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From a narrative perspective, I’ve always thought that a personal trainer would make an excellent romance dominant. I mean, you have this person whose job it is to push physical and mental limits while still knowing when to back off so no one gets hurt. The best ones have a certain style: part encouragement, part toughness and applying both appropriately. And if there’s the potential for physical attraction, often just a little bit of innocuous flirting. Unfortunately, a lot of BDSM romance seems to regard the role of the dominant as being an asshole who is maybe even vaguely threatening. Not that there isn’t a place for that kind of story, but it’s a little frustrating to see the same basic character repeated in every book. Rebekah Weatherspoon’s FIT trilogy takes a different approach, making for a fresh sort of read.
In FIT, the first of a linked trilogy that saw its last book released this week, personal trainer Grant Gibson takes on Violet Ryan as a client after Violet has a horrible experience in a group fitness class that reduces her to tears. Violet is a producer on a foodie reality show and between her job and her friend Faye encouraging her to make bad lifestyle decisions, she’s put on a bit more weight than she’s comfortable with. But the fitness instructor recommends Grant as a personal trainer, wisely thinking that he might have an approach that will suit her.
There are a lot of things to love about this book. First, Grant isn’t your typical romance dominant. Sure, he’s in charge in the bedroom, but he’s got the kind of self-assurance that is actually sexy versus the overbearing bossiness that seems more common in these types of books. He’s less about barking orders than he is about rewarding good behavior and punishing bad behavior in a way that’s both welcome to Violet and believable to the reader. And the way he uses sexual rewards to motivate Violet is super fun to read.
Another thing I loved about this book is that it displays some self-awareness that this is actually an ethically questionable scenario. It’s not one that I personally have a lot of resistance to, but it was nice to see the issue addressed of whether the games they’re playing together are appropriate in light of their professional relationship. And that tension resolves in an interesting way too.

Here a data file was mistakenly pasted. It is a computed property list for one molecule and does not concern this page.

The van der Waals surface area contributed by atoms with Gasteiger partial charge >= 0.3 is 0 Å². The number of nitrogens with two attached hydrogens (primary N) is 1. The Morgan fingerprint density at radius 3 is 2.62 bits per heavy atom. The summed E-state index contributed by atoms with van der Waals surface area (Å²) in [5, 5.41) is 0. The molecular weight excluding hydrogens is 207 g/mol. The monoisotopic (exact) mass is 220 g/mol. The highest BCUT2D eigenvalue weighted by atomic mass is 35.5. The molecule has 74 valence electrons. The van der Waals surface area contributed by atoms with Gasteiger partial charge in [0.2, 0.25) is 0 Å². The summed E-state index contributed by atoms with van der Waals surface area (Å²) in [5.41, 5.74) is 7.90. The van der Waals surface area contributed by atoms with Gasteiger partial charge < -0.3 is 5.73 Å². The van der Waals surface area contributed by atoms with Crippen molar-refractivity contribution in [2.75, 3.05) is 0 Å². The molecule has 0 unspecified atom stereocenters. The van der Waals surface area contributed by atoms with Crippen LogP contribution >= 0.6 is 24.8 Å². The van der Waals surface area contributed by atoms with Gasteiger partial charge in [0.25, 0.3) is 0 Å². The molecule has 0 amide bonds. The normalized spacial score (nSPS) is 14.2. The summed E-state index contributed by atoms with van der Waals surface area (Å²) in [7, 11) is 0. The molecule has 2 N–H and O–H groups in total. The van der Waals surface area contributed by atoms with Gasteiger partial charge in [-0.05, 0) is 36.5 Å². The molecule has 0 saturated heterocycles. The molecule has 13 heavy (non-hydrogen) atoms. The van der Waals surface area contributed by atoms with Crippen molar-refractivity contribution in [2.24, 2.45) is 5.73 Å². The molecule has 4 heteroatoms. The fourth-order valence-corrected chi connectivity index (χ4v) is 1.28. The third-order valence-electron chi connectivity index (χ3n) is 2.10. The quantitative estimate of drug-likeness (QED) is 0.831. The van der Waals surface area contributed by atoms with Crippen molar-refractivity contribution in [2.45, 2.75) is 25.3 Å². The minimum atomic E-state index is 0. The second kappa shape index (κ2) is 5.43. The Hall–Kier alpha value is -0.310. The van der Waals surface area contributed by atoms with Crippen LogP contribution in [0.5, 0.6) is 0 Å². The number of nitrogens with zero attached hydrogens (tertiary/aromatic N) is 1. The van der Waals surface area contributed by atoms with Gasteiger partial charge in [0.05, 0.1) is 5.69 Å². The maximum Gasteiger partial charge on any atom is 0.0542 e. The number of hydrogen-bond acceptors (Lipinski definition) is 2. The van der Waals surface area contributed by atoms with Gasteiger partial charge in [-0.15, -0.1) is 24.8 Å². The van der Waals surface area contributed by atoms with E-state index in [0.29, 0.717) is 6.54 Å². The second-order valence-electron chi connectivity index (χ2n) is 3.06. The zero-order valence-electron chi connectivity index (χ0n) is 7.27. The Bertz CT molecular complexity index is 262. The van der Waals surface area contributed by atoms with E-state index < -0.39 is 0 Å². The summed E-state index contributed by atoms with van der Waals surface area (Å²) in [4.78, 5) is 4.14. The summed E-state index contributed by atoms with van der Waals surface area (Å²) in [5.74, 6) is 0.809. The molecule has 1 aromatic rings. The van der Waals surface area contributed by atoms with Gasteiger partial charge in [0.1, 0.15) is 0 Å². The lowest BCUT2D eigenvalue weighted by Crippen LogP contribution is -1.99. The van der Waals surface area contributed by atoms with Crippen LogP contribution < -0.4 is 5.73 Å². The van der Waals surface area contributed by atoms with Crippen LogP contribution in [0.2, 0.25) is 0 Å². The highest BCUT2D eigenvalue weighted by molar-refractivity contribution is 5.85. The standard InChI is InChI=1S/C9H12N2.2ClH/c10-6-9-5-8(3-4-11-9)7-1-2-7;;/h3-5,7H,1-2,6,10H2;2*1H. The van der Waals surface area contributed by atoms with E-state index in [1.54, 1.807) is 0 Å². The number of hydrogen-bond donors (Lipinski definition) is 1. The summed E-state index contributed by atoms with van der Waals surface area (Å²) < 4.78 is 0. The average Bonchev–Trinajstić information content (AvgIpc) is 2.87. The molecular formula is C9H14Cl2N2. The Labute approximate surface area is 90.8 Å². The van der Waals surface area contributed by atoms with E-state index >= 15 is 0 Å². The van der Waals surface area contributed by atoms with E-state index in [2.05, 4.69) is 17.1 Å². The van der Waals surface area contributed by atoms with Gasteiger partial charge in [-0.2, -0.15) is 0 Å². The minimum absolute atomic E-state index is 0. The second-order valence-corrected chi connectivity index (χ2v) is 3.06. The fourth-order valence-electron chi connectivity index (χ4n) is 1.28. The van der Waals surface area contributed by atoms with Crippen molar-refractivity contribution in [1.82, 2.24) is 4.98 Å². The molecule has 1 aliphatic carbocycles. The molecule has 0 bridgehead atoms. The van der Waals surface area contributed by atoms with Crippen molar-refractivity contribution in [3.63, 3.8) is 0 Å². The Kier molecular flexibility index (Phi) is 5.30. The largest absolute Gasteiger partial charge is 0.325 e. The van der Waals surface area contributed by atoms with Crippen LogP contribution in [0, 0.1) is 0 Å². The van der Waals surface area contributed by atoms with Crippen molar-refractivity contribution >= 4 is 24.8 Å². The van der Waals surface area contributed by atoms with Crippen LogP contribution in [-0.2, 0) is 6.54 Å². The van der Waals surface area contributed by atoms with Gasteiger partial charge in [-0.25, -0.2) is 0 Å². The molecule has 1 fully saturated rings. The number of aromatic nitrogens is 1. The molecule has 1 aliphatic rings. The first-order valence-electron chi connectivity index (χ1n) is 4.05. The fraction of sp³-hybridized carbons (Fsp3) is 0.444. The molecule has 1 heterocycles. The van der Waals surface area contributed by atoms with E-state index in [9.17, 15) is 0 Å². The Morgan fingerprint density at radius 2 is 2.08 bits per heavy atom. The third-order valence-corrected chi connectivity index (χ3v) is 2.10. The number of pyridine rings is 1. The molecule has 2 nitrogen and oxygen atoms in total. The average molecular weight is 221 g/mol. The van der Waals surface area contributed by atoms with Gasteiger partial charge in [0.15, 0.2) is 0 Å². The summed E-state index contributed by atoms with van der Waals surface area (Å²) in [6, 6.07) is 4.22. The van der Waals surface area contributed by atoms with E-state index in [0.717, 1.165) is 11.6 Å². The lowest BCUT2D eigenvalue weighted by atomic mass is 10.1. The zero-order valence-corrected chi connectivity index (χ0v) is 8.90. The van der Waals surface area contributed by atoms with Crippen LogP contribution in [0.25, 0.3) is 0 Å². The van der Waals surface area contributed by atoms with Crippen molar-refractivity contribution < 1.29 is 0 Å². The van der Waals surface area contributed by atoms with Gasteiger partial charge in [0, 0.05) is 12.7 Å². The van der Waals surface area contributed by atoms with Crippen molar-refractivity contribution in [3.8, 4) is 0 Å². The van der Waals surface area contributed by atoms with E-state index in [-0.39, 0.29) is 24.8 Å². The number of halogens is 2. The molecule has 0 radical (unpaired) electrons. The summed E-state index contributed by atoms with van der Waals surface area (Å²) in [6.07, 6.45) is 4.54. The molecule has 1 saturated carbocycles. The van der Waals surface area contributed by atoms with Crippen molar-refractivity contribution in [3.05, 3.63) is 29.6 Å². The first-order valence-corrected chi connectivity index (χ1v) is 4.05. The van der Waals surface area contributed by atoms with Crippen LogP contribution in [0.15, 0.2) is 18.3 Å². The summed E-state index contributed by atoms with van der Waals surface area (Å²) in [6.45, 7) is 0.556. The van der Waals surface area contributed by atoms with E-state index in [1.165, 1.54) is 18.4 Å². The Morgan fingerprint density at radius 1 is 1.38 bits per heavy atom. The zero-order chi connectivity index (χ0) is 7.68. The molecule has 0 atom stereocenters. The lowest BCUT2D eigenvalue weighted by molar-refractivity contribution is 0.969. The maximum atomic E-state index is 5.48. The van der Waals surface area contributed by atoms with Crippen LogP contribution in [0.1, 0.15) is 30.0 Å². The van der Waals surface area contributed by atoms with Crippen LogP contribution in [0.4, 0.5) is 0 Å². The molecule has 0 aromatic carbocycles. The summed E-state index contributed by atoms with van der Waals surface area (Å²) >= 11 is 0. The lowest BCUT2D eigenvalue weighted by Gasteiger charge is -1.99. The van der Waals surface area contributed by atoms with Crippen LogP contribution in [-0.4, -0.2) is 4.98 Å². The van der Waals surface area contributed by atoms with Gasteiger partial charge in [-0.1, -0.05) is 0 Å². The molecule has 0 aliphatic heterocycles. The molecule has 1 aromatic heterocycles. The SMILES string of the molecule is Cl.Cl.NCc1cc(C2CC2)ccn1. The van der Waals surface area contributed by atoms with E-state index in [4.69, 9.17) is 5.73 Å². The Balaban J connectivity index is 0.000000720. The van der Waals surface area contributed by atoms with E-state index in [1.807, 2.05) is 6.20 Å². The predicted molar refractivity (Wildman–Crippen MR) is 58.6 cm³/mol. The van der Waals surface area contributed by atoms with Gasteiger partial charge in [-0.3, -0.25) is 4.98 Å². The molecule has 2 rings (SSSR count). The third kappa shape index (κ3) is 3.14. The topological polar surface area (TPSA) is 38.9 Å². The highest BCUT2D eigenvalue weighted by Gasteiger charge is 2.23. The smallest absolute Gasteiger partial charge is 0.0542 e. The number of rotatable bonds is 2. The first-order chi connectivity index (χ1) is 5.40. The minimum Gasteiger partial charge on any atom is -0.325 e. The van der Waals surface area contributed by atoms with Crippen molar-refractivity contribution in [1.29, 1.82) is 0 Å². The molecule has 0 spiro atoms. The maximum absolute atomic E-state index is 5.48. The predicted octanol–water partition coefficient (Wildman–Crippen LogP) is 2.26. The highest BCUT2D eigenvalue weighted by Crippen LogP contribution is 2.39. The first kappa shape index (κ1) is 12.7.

Finally, FIT doesn’t shy away from the difficulties inherent in portraying a woman who wants to lose weight. I thought there was a really good balance between her reality and her desires–it’s a story that can come off as fat-shaming, but the way it was handled really worked for me.
FIT is a good, short read. Save it for the treadmill at the gym! Just…don’t get too distracted and hurt yourself. Cuz parts of it are pretty…um…distracting. Hot stuff! I recommend it.
A few weeks ago, I did something I’d never really done before. I had this recipe I wanted to share and so I started asking around in Twitter for hippie romances, having grown up as a Bay Area kid who pretty much subsisted on fruit leather and granola. Not fruit roll-ups, those corn syrup filled parodies of food or chocolate-dipped chewy granola bars. Nope. The no-sugar-added stuff we could only buy at our health food co-op. But hippie romances are kinda few and far between. So I was super pleased when I tripped over a granola mention in FIT not too long after.
Homemade granola is a little bit time consuming because it has to cook for an hour and 15 minutes and you have to stir it every quarter hour, but it makes a pretty big batch and keeps for up to a month in a sealed container on the counter. And other than the time factor, it’s super easy.
This may be only a “me” problem, but all the baking I do frequently leaves me with random ends of bags of nuts and dried fruit. Not enough to do anything substantial with, but it’s not like they’re roasted and salted so they’re not super delicious on their own. I basically throw whatever tree nuts and dried fruit I have on hand into this granola. So it’s super flexible. Basically whatever you like will probably work, though I’d chop up stuff like dried apricots, dates or figs.
And in a couple months, I’ll show you something else you can do with this granola. But I’m gonna be super sneaky and cagey and not tell you what this is yet. Cuz it’s a sekrit. Shhhhh.
Adapted from Alton Brown’s Granola Recipe
3 cups rolled oats
2 cups whatever tree nuts happen to be on hand or on sale (slivered almonds, chopped walnuts, chopped pecans, hazelnuts or a combination)
1/4 cup brown sugar
1/4 cup maple syrup
1/4 cup vegetable oil
1/2 teaspoon salt
1 cup dried fruit (raisins, blueberries, cranberries or a combination) OPTIONAL
1. Preheat oven to 250 degrees F.
2. In a large bowl, combine the oats, nuts and brown sugar. Stir well, making sure brown sugar is well incorporated.
3. Next add oil, maple syrup and salt. Pour onto 2 sheet pans. Cook for 1 hour and 15 minutes, stirring every 15 minutes to achieve an even color. At the 15 minute ark, add the dried fruit (if using).
4. Remove from oven and transfer into a large bowl. Let cool and then cover tightly. Keeps up to one month tightly sealed.
Disclosure: Rebekah Weatherspoon and I follow each other on Twitter, but I bought FIT for myself.